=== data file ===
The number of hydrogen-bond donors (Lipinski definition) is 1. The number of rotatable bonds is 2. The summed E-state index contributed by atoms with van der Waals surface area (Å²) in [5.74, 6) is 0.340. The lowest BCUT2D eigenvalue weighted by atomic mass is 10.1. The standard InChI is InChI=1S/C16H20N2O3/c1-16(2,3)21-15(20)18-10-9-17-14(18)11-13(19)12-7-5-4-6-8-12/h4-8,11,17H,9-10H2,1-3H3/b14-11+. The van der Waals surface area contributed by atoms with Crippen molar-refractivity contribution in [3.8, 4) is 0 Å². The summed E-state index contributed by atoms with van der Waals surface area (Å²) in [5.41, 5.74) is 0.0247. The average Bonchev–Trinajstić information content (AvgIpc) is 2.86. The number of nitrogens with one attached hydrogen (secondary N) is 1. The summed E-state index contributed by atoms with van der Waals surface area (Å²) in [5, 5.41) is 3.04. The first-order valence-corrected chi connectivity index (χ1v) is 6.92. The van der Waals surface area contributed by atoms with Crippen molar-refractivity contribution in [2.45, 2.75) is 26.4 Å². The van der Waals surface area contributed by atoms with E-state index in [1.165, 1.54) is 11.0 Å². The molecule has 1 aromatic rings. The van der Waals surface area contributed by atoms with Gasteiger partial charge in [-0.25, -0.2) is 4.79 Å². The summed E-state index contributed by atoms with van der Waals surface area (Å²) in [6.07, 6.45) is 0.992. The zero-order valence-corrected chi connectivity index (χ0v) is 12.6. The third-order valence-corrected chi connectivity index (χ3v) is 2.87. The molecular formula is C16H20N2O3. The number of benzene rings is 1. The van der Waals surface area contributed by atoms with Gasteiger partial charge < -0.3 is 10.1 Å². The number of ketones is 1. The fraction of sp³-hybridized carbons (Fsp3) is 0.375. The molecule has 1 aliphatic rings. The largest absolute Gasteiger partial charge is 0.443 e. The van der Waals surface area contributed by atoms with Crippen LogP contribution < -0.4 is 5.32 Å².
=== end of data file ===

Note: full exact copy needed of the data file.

The number of hydrogen-bond donors (Lipinski definition) is 1. The number of rotatable bonds is 2. The summed E-state index contributed by atoms with van der Waals surface area (Å²) in [5.74, 6) is 0.340. The lowest BCUT2D eigenvalue weighted by atomic mass is 10.1. The standard InChI is InChI=1S/C16H20N2O3/c1-16(2,3)21-15(20)18-10-9-17-14(18)11-13(19)12-7-5-4-6-8-12/h4-8,11,17H,9-10H2,1-3H3/b14-11+. The van der Waals surface area contributed by atoms with Crippen molar-refractivity contribution in [3.8, 4) is 0 Å². The summed E-state index contributed by atoms with van der Waals surface area (Å²) in [5.41, 5.74) is 0.0247. The average Bonchev–Trinajstić information content (AvgIpc) is 2.86. The number of nitrogens with one attached hydrogen (secondary N) is 1. The summed E-state index contributed by atoms with van der Waals surface area (Å²) in [5, 5.41) is 3.04. The first-order valence-corrected chi connectivity index (χ1v) is 6.92. The van der Waals surface area contributed by atoms with Crippen molar-refractivity contribution in [2.45, 2.75) is 26.4 Å². The van der Waals surface area contributed by atoms with E-state index in [1.165, 1.54) is 11.0 Å². The molecule has 1 aromatic rings. The van der Waals surface area contributed by atoms with Gasteiger partial charge in [-0.25, -0.2) is 4.79 Å². The summed E-state index contributed by atoms with van der Waals surface area (Å²) in [6.07, 6.45) is 0.992. The zero-order valence-corrected chi connectivity index (χ0v) is 12.6. The third-order valence-corrected chi connectivity index (χ3v) is 2.87. The molecular formula is C16H20N2O3. The number of benzene rings is 1. The van der Waals surface area contributed by atoms with Gasteiger partial charge < -0.3 is 10.1 Å². The number of ketones is 1. The fraction of sp³-hybridized carbons (Fsp3) is 0.375. The molecule has 1 aliphatic rings. The largest absolute Gasteiger partial charge is 0.443 e. The van der Waals surface area contributed by atoms with Crippen LogP contribution < -0.4 is 5.32 Å².